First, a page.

The Banking Royal Commission and Small Business (Part One)

The Banking Royal Commission and Small Business (Part One)


Hello I’m Kate Carnell, the Australian
Small Business and Family Enterprise Ombudsman. Well it’s been a big couple of
days with the release of the Commissioner Hayne report into the banking
and financial sector. Now there are lots of small businesses out there that have
been badly affected by the big banks and other financial institutions so this has
been an important piece of work for many small businesses and consumers of course
in Australia. Now unfortunately Commissioner Hayne
didn’t focus all that heavily on the small business sector. There’s really not a
lot in it for small businesses but there are some good bits. One of the
recommendations of Hayne is for the Banking Code of Practice to be extended
to make the definition of small business for all loans up to $5 million
and small businesses to be businesses with less than 100 employees. Now
at the moment the Banking Code only covers small businesses where the
aggregate loan is less than $3 million. So this extension will mean that
the Banking Code of Conduct covers another 10 to 20,000 small
businesses. Hayne has also recommended that the Banking Code should be legally
enforceable. Now although the current Code is approved by ASIC, ASIC can’t
actually legally enforce it. Now one of the things that he doesn’t focus on, and
we’re bit disappointed with that, is the sort of changes that need to happen in
the Banking Code of Conduct to really give the Code real teeth. Because
Commissioner Hayne has said that the Banking Code of Conduct is the basic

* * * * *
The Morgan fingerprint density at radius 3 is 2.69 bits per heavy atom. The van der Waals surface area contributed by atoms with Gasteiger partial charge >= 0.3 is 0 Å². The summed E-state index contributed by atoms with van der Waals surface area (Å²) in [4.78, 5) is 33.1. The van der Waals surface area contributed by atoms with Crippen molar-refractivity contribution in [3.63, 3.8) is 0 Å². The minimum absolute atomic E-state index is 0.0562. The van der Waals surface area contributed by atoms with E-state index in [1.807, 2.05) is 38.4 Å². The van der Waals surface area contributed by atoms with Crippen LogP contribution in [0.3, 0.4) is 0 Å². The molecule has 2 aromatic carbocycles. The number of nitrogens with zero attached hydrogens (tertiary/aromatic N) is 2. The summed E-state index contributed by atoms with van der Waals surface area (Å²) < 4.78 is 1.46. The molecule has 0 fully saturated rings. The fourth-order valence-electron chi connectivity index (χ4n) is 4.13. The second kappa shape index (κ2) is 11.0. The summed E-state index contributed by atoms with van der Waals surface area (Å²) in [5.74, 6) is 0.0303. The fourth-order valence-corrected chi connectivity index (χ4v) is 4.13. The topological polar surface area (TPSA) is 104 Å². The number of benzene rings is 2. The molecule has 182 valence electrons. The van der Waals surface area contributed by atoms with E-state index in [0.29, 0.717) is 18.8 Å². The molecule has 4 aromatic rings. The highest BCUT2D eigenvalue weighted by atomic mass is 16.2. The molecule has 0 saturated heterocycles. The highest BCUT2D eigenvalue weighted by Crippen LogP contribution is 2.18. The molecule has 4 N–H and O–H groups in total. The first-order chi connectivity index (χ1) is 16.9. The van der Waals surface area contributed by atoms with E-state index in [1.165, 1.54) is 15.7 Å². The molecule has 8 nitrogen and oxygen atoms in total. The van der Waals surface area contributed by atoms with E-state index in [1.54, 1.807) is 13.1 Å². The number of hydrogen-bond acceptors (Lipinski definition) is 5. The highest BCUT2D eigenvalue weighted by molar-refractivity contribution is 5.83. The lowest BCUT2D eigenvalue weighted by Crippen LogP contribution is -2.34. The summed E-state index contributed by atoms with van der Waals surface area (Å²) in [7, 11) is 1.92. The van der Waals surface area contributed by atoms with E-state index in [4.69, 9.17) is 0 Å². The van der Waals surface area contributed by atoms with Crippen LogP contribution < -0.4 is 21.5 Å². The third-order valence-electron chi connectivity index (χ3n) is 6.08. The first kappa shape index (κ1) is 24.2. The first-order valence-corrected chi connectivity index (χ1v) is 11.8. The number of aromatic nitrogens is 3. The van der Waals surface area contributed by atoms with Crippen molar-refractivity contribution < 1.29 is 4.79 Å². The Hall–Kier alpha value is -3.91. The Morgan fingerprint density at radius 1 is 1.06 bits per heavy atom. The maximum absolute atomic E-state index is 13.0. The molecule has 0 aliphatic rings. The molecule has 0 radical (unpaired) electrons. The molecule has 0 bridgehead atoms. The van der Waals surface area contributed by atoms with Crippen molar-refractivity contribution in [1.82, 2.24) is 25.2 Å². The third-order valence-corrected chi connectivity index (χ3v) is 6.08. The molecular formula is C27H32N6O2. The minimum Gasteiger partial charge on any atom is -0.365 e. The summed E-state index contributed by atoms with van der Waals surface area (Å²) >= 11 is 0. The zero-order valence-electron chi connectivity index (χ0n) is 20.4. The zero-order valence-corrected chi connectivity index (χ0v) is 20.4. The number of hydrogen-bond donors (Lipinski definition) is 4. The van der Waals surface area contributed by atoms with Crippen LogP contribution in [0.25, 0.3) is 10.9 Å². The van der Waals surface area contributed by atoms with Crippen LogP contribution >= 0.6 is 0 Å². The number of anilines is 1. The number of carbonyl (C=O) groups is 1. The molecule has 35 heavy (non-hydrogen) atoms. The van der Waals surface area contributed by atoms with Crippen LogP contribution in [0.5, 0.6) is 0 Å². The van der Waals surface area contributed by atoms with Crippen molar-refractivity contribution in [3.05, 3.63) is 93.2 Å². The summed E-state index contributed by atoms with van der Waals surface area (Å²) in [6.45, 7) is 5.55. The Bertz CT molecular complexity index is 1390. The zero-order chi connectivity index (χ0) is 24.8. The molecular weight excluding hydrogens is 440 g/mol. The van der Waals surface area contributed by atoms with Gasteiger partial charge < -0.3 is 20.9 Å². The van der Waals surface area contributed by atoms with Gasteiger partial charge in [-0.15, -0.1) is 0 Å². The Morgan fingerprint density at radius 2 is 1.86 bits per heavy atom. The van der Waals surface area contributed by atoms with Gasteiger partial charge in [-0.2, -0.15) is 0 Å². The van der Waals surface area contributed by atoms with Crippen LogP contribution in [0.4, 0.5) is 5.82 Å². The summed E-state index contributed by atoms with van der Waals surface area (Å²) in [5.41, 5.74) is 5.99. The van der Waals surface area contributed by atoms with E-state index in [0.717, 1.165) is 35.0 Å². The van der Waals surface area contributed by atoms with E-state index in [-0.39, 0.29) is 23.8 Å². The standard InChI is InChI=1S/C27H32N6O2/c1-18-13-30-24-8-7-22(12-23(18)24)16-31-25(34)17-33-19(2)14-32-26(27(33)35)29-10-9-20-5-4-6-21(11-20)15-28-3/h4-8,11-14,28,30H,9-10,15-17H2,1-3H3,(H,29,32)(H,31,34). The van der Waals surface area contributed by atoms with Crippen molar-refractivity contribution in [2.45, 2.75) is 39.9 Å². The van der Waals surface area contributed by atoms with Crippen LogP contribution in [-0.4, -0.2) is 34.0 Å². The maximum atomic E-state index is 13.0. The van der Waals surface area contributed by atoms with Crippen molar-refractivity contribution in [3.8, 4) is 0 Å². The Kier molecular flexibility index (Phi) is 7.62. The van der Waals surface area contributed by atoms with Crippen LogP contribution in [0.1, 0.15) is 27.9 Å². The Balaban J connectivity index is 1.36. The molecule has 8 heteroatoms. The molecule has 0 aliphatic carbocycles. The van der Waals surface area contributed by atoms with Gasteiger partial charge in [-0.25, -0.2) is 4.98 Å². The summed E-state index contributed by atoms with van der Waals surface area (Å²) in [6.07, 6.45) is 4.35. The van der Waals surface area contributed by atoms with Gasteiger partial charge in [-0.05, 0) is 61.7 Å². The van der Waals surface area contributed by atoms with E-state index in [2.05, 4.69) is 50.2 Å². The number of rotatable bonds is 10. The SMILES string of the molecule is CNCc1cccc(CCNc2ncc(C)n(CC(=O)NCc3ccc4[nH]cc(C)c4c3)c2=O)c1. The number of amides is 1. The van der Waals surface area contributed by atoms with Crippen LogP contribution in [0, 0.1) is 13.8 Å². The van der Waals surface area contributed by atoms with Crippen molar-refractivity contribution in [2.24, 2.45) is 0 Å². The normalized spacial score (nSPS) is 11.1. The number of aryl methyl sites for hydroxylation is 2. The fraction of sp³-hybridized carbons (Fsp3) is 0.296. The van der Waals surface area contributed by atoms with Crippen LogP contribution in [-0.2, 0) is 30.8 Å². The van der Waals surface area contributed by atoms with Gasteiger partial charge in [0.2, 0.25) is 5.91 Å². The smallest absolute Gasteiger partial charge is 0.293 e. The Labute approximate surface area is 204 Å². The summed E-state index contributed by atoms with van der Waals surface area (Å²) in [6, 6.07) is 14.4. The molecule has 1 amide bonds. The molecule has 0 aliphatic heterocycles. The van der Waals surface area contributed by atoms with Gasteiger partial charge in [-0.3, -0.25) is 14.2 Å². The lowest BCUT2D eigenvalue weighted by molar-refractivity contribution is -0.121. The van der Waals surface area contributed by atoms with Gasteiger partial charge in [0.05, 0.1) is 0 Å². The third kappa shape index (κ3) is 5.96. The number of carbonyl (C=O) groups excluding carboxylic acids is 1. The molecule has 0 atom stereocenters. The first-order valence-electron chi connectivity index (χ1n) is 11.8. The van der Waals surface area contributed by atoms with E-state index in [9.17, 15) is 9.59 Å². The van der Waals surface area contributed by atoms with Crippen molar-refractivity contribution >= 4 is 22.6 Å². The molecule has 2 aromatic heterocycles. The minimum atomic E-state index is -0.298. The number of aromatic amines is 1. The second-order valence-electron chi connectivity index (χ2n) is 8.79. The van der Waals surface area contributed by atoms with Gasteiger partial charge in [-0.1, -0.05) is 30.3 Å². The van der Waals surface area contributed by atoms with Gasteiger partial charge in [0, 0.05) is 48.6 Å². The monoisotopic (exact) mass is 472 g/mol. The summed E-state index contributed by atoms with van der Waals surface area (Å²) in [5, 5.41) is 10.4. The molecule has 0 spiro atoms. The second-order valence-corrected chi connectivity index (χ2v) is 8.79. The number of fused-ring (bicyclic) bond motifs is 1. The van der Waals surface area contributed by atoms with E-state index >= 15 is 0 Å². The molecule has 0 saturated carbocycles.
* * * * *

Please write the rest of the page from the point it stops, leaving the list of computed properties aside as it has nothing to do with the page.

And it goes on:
document that small businesses need to rely on for justice, for fairness. So
the Banking Code has to be good, has to have teeth, has to support small
businesses, and at the moment even the new Code – which is better than the old
Code and does have a chapter for small business – has a whole lot of get-out-of-jail clauses for the banks. So it says things like small businesses will be
given 30 days to pay back a loan if they are in default and then the next
paragraph says but if on our reasonable opinion, eg the bank’s reasonable opinion,
a shorter period of time is more appropriate, then there will be a shorter
period of time or no period of time at all. We don’t think that’s reasonable.
We’ve gone back to the ABA with line and verse of all of the changes we believe
need to happen to ensure that small businesses are appropriately protected.
We will be pushing the ABA heavily to ensure that the new Code, which comes
into effect on 30th June, it reflects exactly what Commissioner Hayne
said and that was it was a document that gave small businesses a capacity to
access real justice and fairness. It’s worth having a read of the
recommendations if you haven’t already but there are some good things for
small business but I have to say the small business chapter is very brief.

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